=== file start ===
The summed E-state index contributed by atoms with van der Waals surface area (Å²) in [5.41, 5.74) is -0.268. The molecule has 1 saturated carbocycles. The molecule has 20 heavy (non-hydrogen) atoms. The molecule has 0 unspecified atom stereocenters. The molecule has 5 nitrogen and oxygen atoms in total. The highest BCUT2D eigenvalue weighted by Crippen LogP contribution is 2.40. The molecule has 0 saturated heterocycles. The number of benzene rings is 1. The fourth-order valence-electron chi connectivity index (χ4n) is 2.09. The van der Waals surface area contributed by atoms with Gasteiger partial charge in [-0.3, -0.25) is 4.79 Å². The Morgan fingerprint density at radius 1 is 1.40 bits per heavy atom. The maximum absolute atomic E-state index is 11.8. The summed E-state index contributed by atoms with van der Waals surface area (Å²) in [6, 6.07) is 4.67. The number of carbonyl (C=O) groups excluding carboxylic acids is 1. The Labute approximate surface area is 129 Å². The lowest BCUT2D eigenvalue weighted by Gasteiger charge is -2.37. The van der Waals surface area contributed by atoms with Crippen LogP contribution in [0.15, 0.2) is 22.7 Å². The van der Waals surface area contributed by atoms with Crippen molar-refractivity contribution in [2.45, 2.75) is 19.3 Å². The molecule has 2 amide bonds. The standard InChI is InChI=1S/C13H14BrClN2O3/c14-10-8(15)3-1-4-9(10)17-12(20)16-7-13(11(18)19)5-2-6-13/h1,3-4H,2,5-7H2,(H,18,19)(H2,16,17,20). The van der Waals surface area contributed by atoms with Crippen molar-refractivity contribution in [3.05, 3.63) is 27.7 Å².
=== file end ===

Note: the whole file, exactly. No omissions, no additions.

The summed E-state index contributed by atoms with van der Waals surface area (Å²) in [5.41, 5.74) is -0.268. The molecule has 1 saturated carbocycles. The molecule has 20 heavy (non-hydrogen) atoms. The molecule has 0 unspecified atom stereocenters. The molecule has 5 nitrogen and oxygen atoms in total. The highest BCUT2D eigenvalue weighted by Crippen LogP contribution is 2.40. The molecule has 0 saturated heterocycles. The number of benzene rings is 1. The fourth-order valence-electron chi connectivity index (χ4n) is 2.09. The van der Waals surface area contributed by atoms with Gasteiger partial charge in [-0.3, -0.25) is 4.79 Å². The Morgan fingerprint density at radius 1 is 1.40 bits per heavy atom. The maximum absolute atomic E-state index is 11.8. The summed E-state index contributed by atoms with van der Waals surface area (Å²) in [6, 6.07) is 4.67. The number of carbonyl (C=O) groups excluding carboxylic acids is 1. The Labute approximate surface area is 129 Å². The lowest BCUT2D eigenvalue weighted by Gasteiger charge is -2.37. The van der Waals surface area contributed by atoms with Crippen LogP contribution in [0.15, 0.2) is 22.7 Å². The van der Waals surface area contributed by atoms with Crippen molar-refractivity contribution in [2.45, 2.75) is 19.3 Å². The molecule has 2 amide bonds. The standard InChI is InChI=1S/C13H14BrClN2O3/c14-10-8(15)3-1-4-9(10)17-12(20)16-7-13(11(18)19)5-2-6-13/h1,3-4H,2,5-7H2,(H,18,19)(H2,16,17,20). The van der Waals surface area contributed by atoms with Crippen molar-refractivity contribution in [3.05, 3.63) is 27.7 Å².